In 2021 the Regional Development Fund of Western Greece conducted an architectural competition for the development and utilisation of the 45000m² former Ladopoulos Paper Mill industrial complex in Patras. The brief was seeking strategies to transform the inactive property and reintegrate it into the greater city, by introducing public open spaces, and new uses such as a new administrative centre, as well as further social infrastructure that could be proposed by the contestants. The competition brief is part of a greater vision for the sustainable urban development of Patras which involves the redesign of the city’s coastline along with the seaside old 500km2 industrial zone of derelict facilities that bear great potential.
The winning proposal concerns a comprehensive master plan that re-interprets the existing facilities and reconnects the neighbourhood (East) with the sea (West). The E-W direction, which coincides with the paper production line in the former factory, forms the backbone of a flexible design that prioritises preservation and celebrates the industrial character of the complex. This is further enhanced by selective demolitions resulting in new thresholds, breakout spaces and local street life, interlacing the building ensemble with the surrounding neighbourhood. Due to the size and the complexity of the development, we are proposing a structured, yet open-ended plan executed in phases rather than a unique predetermined solution. This enables the project to be evaluated and adjusted during implementation via public participation, thus making it a better fit for the city’s unpredictable and organically changing needs. A lively condenser of mobility and activities is proposed, such as: uses of central administration, cultural centre, kindergarten, fab-lab workshops, co-working spaces, public spaces that ensure a 24/7 use. The design of both renovated and added structures employs a wide range of future-proof strategies, such as double-programming, material reuse, design for change and disassembly, energy production and saving methods. Benefiting from its strategic position, opposite the new port, the complex can function as a foyer of the city and a hub of innovation and culture in direct relation to the centre and the educational institutions of Patras.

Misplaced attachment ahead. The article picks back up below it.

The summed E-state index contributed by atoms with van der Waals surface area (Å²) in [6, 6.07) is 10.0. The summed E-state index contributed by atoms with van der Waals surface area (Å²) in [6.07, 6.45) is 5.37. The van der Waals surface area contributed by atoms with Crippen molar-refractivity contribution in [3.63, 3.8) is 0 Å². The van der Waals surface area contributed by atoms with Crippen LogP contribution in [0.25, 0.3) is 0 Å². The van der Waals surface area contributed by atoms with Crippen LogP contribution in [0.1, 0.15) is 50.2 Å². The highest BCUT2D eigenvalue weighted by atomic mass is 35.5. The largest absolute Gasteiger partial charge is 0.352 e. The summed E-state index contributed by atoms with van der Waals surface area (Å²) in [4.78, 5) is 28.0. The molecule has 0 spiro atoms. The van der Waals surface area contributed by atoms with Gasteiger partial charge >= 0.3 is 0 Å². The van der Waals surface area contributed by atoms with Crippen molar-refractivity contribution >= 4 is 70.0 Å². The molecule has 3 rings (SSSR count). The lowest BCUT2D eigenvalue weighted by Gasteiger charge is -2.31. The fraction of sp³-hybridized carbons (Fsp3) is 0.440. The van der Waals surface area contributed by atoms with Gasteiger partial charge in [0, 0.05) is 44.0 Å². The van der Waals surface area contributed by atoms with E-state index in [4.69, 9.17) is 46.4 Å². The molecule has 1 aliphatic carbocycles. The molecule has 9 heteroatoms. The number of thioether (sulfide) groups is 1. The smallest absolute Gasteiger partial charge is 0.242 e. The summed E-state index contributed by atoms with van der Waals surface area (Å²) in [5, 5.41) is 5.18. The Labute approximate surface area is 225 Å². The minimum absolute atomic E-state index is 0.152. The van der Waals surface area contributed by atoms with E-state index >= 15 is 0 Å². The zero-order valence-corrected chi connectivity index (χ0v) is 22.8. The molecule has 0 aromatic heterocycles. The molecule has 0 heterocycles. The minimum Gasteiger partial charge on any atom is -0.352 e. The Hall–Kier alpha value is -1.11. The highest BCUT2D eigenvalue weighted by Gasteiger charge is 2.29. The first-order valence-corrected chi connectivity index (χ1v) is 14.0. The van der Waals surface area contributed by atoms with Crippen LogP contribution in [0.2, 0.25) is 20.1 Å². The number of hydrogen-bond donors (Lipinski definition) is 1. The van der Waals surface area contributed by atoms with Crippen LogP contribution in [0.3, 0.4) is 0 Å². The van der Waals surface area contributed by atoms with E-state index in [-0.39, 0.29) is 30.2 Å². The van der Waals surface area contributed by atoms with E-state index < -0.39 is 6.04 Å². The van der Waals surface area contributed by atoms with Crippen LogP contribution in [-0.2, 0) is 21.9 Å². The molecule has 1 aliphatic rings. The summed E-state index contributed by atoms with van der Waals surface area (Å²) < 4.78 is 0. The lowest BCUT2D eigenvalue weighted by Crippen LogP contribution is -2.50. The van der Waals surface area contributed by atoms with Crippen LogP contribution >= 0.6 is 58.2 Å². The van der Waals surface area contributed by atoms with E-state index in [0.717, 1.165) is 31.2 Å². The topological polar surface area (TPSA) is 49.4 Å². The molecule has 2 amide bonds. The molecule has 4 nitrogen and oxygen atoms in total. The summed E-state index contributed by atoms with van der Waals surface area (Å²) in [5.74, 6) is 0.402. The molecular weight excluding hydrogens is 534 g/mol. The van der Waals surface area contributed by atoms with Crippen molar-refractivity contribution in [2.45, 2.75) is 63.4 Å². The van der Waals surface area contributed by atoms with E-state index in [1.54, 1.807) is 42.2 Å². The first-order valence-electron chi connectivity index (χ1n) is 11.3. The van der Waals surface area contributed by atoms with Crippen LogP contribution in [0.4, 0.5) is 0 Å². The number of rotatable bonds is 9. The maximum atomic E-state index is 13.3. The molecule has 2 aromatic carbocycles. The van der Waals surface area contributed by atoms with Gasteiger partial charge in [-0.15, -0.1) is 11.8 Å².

The project is a result of remote collaboration between Work Experiments and Alexandros Gerousis working across Athens, Copenhagen, Oslo and Tokyo during the COVID-19 pandemic.
The project proves that a technologically and socially innovative development can result from embracing the contextual complexities; working with the existing physical infrastructure and previously conducted urban studies. It showcases how derelict facilities can become beacons of sustainability and pave the way for future zero-carbon urban developments. The promotion of circular experimentation and production is expected to attract emerging economies that can also benefit from its strategic location next to the port of Patras. Furthermore, the open-ended design approach and the careful elaboration of the phasing strategy can result in a resilient development that can engage its target users from day one. As such, it can also be used as a tool for public participation, by foreseeing and allowing for an open decision-making process and testing alternative governance models such as temporary and collective space use.
Overview layout plan for the proposal.
Sectional perspective through the complex showing its diverse arrangement of programs and possibilities.
Work Experiments is a research and design platform founded by Anastasia Gkoliomyti, Bruno Malusa, Dimitrios Giannelos, and Kostas Fetsis, operating across Athens, Copenhagen, Oslo and Tokyo. It was conceived as a shared effort and a post-COVID reaction to overcome physical distance and operate a digitally based collective, in order to pursue research within the urban and rural built environment. Through knowledge sharing from a diverse background, the team has a common goal of encouraging future proof, inclusive and sustainable communities through active participatory practices in critical planning and design processes.